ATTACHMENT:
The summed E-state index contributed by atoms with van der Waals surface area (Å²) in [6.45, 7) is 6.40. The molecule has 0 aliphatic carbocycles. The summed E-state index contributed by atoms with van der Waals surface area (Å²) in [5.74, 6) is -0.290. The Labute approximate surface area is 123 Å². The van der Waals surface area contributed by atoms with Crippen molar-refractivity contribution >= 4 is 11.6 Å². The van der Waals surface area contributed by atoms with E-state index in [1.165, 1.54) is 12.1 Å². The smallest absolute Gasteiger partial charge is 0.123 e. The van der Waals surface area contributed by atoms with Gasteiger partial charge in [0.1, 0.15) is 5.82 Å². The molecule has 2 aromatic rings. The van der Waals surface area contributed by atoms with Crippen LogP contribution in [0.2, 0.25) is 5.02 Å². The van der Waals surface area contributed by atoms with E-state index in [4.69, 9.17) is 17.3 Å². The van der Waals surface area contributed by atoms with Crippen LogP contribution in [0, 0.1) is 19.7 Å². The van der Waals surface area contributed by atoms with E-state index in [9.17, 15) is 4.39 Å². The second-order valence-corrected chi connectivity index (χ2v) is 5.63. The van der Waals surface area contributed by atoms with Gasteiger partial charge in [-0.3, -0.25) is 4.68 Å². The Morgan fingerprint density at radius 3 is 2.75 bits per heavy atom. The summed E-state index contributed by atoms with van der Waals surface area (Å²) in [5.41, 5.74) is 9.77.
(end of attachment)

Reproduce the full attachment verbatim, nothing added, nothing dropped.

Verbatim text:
The summed E-state index contributed by atoms with van der Waals surface area (Å²) in [6.45, 7) is 6.40. The molecule has 0 aliphatic carbocycles. The summed E-state index contributed by atoms with van der Waals surface area (Å²) in [5.74, 6) is -0.290. The Labute approximate surface area is 123 Å². The van der Waals surface area contributed by atoms with Crippen molar-refractivity contribution >= 4 is 11.6 Å². The van der Waals surface area contributed by atoms with E-state index in [1.165, 1.54) is 12.1 Å². The smallest absolute Gasteiger partial charge is 0.123 e. The van der Waals surface area contributed by atoms with Gasteiger partial charge in [0.1, 0.15) is 5.82 Å². The molecule has 2 aromatic rings. The van der Waals surface area contributed by atoms with Crippen LogP contribution in [0.2, 0.25) is 5.02 Å². The van der Waals surface area contributed by atoms with E-state index in [4.69, 9.17) is 17.3 Å². The van der Waals surface area contributed by atoms with Crippen LogP contribution in [0, 0.1) is 19.7 Å². The van der Waals surface area contributed by atoms with E-state index in [9.17, 15) is 4.39 Å². The second-order valence-corrected chi connectivity index (χ2v) is 5.63. The van der Waals surface area contributed by atoms with Gasteiger partial charge in [-0.3, -0.25) is 4.68 Å². The Morgan fingerprint density at radius 3 is 2.75 bits per heavy atom. The summed E-state index contributed by atoms with van der Waals surface area (Å²) in [5.41, 5.74) is 9.77.